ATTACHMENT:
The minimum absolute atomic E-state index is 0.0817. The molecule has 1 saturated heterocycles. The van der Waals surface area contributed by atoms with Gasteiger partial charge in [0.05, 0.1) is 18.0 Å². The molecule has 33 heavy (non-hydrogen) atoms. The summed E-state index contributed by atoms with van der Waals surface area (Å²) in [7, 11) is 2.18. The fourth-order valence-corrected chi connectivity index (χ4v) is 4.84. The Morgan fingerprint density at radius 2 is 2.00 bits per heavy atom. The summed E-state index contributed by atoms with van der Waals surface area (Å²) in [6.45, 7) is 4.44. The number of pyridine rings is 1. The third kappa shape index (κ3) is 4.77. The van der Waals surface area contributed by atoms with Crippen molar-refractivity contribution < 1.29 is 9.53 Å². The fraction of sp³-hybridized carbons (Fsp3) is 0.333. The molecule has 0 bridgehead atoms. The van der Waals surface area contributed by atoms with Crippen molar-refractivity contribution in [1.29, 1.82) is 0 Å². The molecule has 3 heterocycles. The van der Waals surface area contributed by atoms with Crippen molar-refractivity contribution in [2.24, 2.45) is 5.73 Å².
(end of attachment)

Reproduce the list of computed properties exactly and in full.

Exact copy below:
The minimum absolute atomic E-state index is 0.0817. The molecule has 1 saturated heterocycles. The van der Waals surface area contributed by atoms with Gasteiger partial charge in [0.05, 0.1) is 18.0 Å². The molecule has 33 heavy (non-hydrogen) atoms. The summed E-state index contributed by atoms with van der Waals surface area (Å²) in [7, 11) is 2.18. The fourth-order valence-corrected chi connectivity index (χ4v) is 4.84. The Morgan fingerprint density at radius 2 is 2.00 bits per heavy atom. The summed E-state index contributed by atoms with van der Waals surface area (Å²) in [6.45, 7) is 4.44. The number of pyridine rings is 1. The third kappa shape index (κ3) is 4.77. The van der Waals surface area contributed by atoms with Crippen molar-refractivity contribution < 1.29 is 9.53 Å². The fraction of sp³-hybridized carbons (Fsp3) is 0.333. The molecule has 0 bridgehead atoms. The van der Waals surface area contributed by atoms with Crippen molar-refractivity contribution in [1.29, 1.82) is 0 Å². The molecule has 3 heterocycles. The van der Waals surface area contributed by atoms with Crippen molar-refractivity contribution in [2.24, 2.45) is 5.73 Å².